The inclusion of John Lacey Hawkins in the raid would have been for his knowledge of spoon manufacture.
The positive identification of the Thomas Dickens tally mark, I'm sure will be of great interest of spoon collectors.

Gleanings from the transcript on the Order of Procedure for Hallmarking:
  1. Work is taken to Goldsmiths Hall, unfinished, but marked with the makers stamp and accompanied with an identifying ticket. It is received by, in this case, Mr. Barrow who presumably decides whether it it small or large work.
  2. Mr. Barrow hands it over to the appropriate weigher.
  3. Ticket is checked, work weighed, details entered into appropriate book.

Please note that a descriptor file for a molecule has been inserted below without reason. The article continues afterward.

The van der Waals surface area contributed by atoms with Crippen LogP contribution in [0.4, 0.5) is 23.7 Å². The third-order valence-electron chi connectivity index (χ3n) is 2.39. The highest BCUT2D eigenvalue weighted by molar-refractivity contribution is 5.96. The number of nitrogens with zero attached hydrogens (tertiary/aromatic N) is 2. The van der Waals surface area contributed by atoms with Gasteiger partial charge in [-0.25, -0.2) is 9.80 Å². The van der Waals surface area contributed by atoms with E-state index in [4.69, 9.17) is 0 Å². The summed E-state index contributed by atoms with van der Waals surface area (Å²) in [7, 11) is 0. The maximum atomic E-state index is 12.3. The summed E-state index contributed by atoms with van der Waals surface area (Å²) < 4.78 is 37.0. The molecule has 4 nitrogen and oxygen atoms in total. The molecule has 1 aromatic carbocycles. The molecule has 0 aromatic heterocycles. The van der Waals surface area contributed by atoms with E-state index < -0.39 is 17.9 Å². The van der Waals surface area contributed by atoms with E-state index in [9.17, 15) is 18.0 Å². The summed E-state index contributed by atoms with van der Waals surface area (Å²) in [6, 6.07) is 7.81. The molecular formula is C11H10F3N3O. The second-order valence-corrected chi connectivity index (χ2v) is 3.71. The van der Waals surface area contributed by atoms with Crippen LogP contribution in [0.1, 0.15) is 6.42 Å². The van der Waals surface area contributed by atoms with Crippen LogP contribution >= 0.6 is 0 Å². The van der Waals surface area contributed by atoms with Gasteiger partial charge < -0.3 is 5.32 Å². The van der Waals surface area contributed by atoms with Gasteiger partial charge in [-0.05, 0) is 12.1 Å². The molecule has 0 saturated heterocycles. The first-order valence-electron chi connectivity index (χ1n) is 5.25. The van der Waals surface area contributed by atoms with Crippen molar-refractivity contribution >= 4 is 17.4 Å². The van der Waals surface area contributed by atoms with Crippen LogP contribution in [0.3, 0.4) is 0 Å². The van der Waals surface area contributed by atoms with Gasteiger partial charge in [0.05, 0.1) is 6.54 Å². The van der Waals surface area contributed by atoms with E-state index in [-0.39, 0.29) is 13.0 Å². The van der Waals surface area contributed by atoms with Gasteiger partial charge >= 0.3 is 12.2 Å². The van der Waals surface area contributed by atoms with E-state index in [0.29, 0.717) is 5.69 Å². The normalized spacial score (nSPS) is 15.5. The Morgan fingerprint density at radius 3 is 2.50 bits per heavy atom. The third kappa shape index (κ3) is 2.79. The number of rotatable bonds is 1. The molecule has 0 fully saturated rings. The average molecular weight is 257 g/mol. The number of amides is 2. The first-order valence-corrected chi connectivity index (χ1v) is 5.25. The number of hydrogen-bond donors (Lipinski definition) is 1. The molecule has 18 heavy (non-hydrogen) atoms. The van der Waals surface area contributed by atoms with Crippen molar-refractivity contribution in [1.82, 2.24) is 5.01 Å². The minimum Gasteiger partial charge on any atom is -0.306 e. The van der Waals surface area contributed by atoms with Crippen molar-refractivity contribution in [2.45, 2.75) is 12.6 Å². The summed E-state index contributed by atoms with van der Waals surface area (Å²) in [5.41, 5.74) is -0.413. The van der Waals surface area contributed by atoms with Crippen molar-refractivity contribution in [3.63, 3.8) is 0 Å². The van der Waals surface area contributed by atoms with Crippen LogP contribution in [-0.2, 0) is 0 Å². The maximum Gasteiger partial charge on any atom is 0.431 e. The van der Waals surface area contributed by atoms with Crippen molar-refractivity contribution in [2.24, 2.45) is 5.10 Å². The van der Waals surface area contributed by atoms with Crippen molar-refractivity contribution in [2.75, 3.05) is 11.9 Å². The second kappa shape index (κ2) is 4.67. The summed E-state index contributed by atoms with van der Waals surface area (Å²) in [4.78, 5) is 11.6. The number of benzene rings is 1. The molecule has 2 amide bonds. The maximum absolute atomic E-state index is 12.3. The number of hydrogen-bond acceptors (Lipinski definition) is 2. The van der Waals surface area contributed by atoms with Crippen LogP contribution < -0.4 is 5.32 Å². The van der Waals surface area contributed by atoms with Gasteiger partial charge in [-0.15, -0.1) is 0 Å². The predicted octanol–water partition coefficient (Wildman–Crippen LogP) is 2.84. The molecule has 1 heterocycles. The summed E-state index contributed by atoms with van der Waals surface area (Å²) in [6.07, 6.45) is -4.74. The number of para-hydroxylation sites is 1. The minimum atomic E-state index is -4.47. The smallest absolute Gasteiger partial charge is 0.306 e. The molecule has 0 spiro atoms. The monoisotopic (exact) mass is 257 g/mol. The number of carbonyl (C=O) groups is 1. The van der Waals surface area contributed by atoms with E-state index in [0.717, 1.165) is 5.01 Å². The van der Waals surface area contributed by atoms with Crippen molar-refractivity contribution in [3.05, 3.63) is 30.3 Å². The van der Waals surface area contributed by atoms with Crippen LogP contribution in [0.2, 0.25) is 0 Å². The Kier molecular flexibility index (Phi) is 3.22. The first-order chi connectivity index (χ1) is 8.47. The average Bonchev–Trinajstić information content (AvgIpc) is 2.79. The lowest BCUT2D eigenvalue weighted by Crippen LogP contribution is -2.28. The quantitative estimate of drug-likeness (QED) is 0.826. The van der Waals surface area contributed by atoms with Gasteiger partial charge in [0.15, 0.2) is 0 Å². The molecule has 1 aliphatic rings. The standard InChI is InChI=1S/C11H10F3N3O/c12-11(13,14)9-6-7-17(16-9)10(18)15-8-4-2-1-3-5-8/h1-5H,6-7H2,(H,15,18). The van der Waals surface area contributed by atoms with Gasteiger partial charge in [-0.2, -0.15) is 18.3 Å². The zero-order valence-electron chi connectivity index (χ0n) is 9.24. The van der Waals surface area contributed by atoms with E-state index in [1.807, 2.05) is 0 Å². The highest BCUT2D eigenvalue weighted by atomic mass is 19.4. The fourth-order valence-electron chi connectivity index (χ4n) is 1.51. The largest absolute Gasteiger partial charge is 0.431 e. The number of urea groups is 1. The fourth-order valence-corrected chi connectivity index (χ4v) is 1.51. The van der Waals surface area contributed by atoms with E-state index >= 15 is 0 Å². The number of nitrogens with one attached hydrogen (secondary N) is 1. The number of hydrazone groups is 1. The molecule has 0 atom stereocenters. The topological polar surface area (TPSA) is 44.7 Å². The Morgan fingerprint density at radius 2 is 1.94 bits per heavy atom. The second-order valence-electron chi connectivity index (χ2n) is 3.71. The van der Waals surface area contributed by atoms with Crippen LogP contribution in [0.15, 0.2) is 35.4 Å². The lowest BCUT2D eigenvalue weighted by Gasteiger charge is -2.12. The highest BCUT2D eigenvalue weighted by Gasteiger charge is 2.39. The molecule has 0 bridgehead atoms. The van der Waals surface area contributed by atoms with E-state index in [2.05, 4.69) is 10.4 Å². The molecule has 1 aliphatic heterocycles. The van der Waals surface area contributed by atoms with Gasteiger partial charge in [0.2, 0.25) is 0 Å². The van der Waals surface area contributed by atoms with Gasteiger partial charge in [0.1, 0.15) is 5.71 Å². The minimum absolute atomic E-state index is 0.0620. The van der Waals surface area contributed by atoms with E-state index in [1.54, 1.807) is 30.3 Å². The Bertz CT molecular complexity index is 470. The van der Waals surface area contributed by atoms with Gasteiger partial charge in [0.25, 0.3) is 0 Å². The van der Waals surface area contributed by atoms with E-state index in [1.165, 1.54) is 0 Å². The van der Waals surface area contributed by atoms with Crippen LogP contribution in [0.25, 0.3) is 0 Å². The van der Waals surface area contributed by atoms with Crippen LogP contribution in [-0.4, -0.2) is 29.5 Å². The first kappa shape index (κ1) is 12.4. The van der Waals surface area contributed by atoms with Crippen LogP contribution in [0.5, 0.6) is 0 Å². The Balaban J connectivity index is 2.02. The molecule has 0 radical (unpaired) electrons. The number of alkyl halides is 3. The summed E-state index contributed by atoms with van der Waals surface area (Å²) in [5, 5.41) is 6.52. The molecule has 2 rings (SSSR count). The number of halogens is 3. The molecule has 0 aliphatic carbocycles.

4. Work passed onto assay office, where assay is made and if good, it is marked.
  5. All four marks are engraved on a single diestamp enabling the set of hallmarks to be punched with a single blow.
    (note: on this diestamp; Lion Passant, Leopard's Head and Date Letter engraved by Mr. Smith - King's Head engraved by Lewis Pingo.)


Source:
The Whole Proceedings On the King's Commission of the Peace Oyer and Terminer,
and Gaol Delivery for the City of London,
and also the Gaol Delivery for the County of Middlesex.
Held at Justice-Hall, in the Old Bailey, On Wednesday the 17th of February, 1813
and following Days;
Being the Third Session in the Mayoralty of The Right Honourable George Scholey, Lord-Mayor of the City of London.


Taken in Shorthand by Job Sibly,
No. 4, Carthusian-Street, Aldersgate-Street
London:
Printed and Published (By The Authority of the Corporation of the City of London,)
By R. Butters, No. 22, Fetter-Lane, Fleet-Street
oldbaileyonline.org



• • •

Looking to do further research? Have a mark you can't identify? Join the forum.



transcription & page design © 2007 - 2009
925-1000.com
all rights reserved